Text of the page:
Unit 3 Study Guide
Unit 3 Study Guide PSY 1113
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This 0 page Study Guide was uploaded by Moriah Cheng on Wednesday November 18, 2015. The Study Guide belongs to PSY 1113 at University of Oklahoma taught by Jenel Cavazos in Fall 2015. Since its upload, it has received 29 views. For similar materials see Elements of Psychology in Psychlogy at University of Oklahoma.
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Date Created: 11/18/15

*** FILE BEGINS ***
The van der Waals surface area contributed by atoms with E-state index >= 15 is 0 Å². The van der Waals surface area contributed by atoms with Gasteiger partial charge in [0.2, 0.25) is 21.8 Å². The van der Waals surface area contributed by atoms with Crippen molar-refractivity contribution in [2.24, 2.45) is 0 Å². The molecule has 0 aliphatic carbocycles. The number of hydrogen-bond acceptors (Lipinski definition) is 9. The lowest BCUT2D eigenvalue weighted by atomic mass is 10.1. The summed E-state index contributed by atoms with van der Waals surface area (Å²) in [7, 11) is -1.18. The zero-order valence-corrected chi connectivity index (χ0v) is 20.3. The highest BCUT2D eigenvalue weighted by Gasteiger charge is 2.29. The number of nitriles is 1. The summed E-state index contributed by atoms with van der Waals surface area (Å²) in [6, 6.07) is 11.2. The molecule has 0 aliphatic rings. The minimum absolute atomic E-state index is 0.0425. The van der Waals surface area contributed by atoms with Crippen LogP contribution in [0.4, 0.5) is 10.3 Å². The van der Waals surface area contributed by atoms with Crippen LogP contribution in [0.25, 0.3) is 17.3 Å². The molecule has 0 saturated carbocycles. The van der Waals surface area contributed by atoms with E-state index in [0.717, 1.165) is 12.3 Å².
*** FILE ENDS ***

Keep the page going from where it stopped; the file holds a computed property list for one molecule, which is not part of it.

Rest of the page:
Unit 3 Study Guide Chapter 9 Human Develonment Development the pattern of continuity and change in human capabilities that occurs throughout the course of life They occur through physical processes changes in a biological nature cognitive processes changes in thought intelligent and socioemotional processes changes in relationships Study methods Cross sectional at number of people are assessed at different ages and differences are noted Longitudinal studies assess the same participants multiple times over a lengthy period Nature vs Nurture Nature is a person s biological inheritance genes genotype Nurture is an individual s environmental and social experiences phenotype is a combination of both nature and nurture Resilience is a person s ability to adapt or recover from difficult times Developmental psychologists study how and to what extent early childhood events effect characteristics later in life Prenatal Development germinal zygote gtembryonic embryogtfetal 0 Teratogen any agent causing a birth defect smoking drugs fetal alcohol spectrum disorders FASD Infant re exes rooting turning head when something strokes their teeth evolutionary benefit feeding gripping toe curling startle Babinski toes fan out The amount of brain material in some areas can almost double in only a year up to children of four years of age synaptic connections are formed and strengthened Piaget s theory of Cognitive Development 0 Assimilation incorporation of new information into existing knowledge 0 Accommodation adjust schemas to new information 0 birth2 coordination of sensory experiences seeing and hearing with motor actions physical 0 Object permanence crucial accomplishment understanding that objects and events continue to exist even when they can t be directly seen 0 Preoperational stage 27 egocentric thought principle of conservation 0 Concrete operational stage 711 logical thinking concrete thoughts 0 Formal operational stage 1115adulthood abstract thought formal logic hypotheticaldeductive reasoning Socioemotional Development temperament an individual s behavioral style and characteristic way of responding 0 Easy child positive mood quickly establishes regular routines easily adapts 0 Di icult child react negatively and frequently cries irregular daily routines slow to accept new experiences 0 Slowtowarmup child low activity level somewhat negative in exible cautious about new experiences 0 Infant attachment close emotional bond between an infant and its caregiver infant monkey experiment 0 Attachment secure mom is home base unhappy when she leaves fine when she returns avoidance changes are physiological not observational anxiousambivalent anxious before mom leaves ambivalent when she returns Erikson s Theory of Socioemotional Development 0 Trust vs mistrust birth18 months trust is developed when basic needs are met once trust is established toddlers can begin to see themselves as independent agents 0 Autonomy vs shame and doubt 18 months 3 yrs toddlers can develop either a positive sense of independence and autonomy or negative feelings of shame and doubt 0 Initiative vs guilt 35yrs children develop a initiate otherwise they feel guilty and anxious 0 Industry vs inferiority 6 yrs puberty mastery of knowledge and intellectual skills or they feel inferior Parenting 0 Authoritarian strict controlling 0 Authoritative encourages independence but still places limits and controls on behavior 0 Neglectful lack of parental involvement 0 Permissive placing few limits Moral Development 0 Preconventional morality is judged in terms of rewards and punishments no they would go to jail 0 Conventional morality means pleasing others acting as good members of society no against the law against the commandments O Postconventional morality can transcend the law broader principles are applied yes it s the right thing to do to save a life PubertygtCognitive development 0 Testosterone androgen males Estradiol estrogen females 0 Adolescent egocentrism cause of adolescent suicide Socioemotional development identity vs identity confusion 0 Marcia s Four Identity Statuses Identity Diffusion no exploration or commitment Identity Foreclosure commitment without exploration Identity Moratorium exploration without commitment Identity Achievement commitment after exploration Aging see lecture notes 0 Cellularclock theory free radical theory hormonal stress theory 0 Cognitive changes speed and memory declines general information does not decline brain compensation 0 Erikson s Socioemotional Theory intimacy vs isolation generativity vs stagnation integrity vs despair O Socioemotional development marriage midlife crises social environment Chapter 11 Gender and Sexualitv 0 Sex properties that determine classification as male or female 0 Gonads glands that produce sex hormones ovaries in females tests in males 0 Secondary sex characteristics traits that differ between the sexes but are not part of the reproductive system 0 Gender social and psychological aspects of being female or male 0 Gender identity sense of belonging to male or female sex 0 Androgynous individual high on both instrumental masculine traits and expressiveness female traits O SRY gene acts on Y chromosome essentially turning the embryo into a male 0 Theories of Gender Development 0 Biological Theories looks at how biology in uences gender Gender differences in toy preferences from birth Similar patterns seen in nonhuman primates O Evolutionary Theories views gender differences from the perspective of adaptation and natural selection 0 Social Cognitive Approaches children learn gender through reward and punishment observation and modeling 0 Social Role Theory biological sex differences led to specialized roles division of labor 0 Gender Schema mental image of what is appropriate for males and females in their culture 0 Gender Roles expectation for how men and women should think act and feel 0 Gender Stereotypes overly general beliefs and expectations about what men and women are like 0 Gender Similarities Hypothesis men and women are much more alike than different 0 Men usually engage in overt aggression direct physical or verbal O engage in behavior meant to harm the social standing of another person ie Mean Girls 0 Sexual orientation is the direction of someone s erotic interest does not mean simply sexual behavior includes desires behaviors feelings fantasies and sense of identity 0 Sexual orientation is NOT due to observational learning Likely causes genetic heritability prenatal hormone and brain differences hemisphere symmetry epigenetics more males in a family more likely youngest male to be gay Chapter 10 Motivation and Emotion ODrive aroused state of tension that occurs because of a physiological need need deprivation that energizes the drive to eliminate the deprivation 0 Theories of motivation 0 Optimum arousal theory individuals are motivated to maintain an optimum level of internal arousal YerkesDodson Law performance is best under conditions of moderate arousal Maslow s hierarchy of needs Physiological needsgt safetygt love and belonginggt esteemgt selfactualization Selfdetermination theory three basic organismic needs competence selfefficiency mastery relatedness engaging in warm relations with 0 0 others autonomy we are in control of our own lives 0 Intrinsic motivation doing something out of interest or organismic needs 0 Extrinsic motivation doing something because of external incentives such as rewards and punishment 0 Selfregulation controlling behavior in order to pursue important objectives 0 Emotion felling or affect that can involve physiological arousal O ANS breathing heart rate digestion SNS rapid reactions to threats faster heart rate blood ow rapid breathing PNS calms body drops heart rate food digestion increases 0 Theories of Emotions o emotions from an I feel sad because I m crying Perceive external stimulus gt physiological arousal gt interpretation of physiological change gt emotion O emotions and physiological reactions I feel sad and I m crying Perceive external stimulus gt physiological arousalemotion simultaneous and independent 0 emotion is determined by two factors O Facial feedback hypotheses facial expressions can in uence emotions as well as re ect them 0 Display rules sociocultural standards that determine when where and how emotions should be expressed O Classifying Emotions O Valence pleasantness or unpleasantness O Negative a ect anger guilt sadness 0 Positive a ect joy happiness interest 0 Arousal intensity of the emotion active vs passive High Mousul Tinse Aler Marmara Excited rmed Elnled LJw1 HEW LBW Positive High ll39tl39lanre legume 39Iinlenre Sad nn en Depressed Serene lethargir Hellde Fmig ued nlm Law Amusm Chapter 12 Personalitv 0 Personality a pattern of enduring distinctive thoughts emotions and behavior that characterize the way an individual adapts to the world 0 Psychodynamic perspective emphasize that personality is primarily unconscious 0 Freud iceberg analogy 0 Id unconscious drives reservoir of sexual energy 0 Ego demands of reality abides by reality principle attempts to give the id what it wants within the norms of society 0 I harsh internal judge of behavior conscience 0 Defense mechanisms tactics the ego uses to reduce anxiety by unconsciously distorting reality 0 Developing personality oral stagegtanal stagegtphallic stagegtlatency periodgtgenital stage 0 Oedipus con ict boy s intense desire to replace father and enjoy the affections of his mother 0 Females have penis envy only satiated by having a male child 0 Trait Theory personality consist of broad enduring dispositions that lead to characteristic responses traits 0 Big Five openness conscientiousness extroversion agreeableness neuroticism 0 Biological Approaches O Evsenck s Reticular Activation Svstem Theorv reticular formation And its connections controls our optimal arousal levels which differ based on personality 0 Introversion quiet reserved passive above optimal level keeping distractions to a minimum being alone 0 Extraversion outgoing social dominant below optimal level seeking distractions 0 Grey s BISBAS Theory behavioral inhibitionactivation systems direct attention to awards and punishments BAS approach sensitive to rewards in the environment predisposes one to feelings of positive emotion underlies the trait of extraversion BIS avoidance sensitive to punishments avoidance learning predisposes individual to feelings of fear underlies trait of neuroticism 0 Behavioral genetics the study of inherited underpinnings of behavioral characteristics 0 Difficult to separate genetics and environment to determine Which is most important 0 Genetic factors are responsible for about 50amp of the variance in the Big Five traits the rest is nonshared environment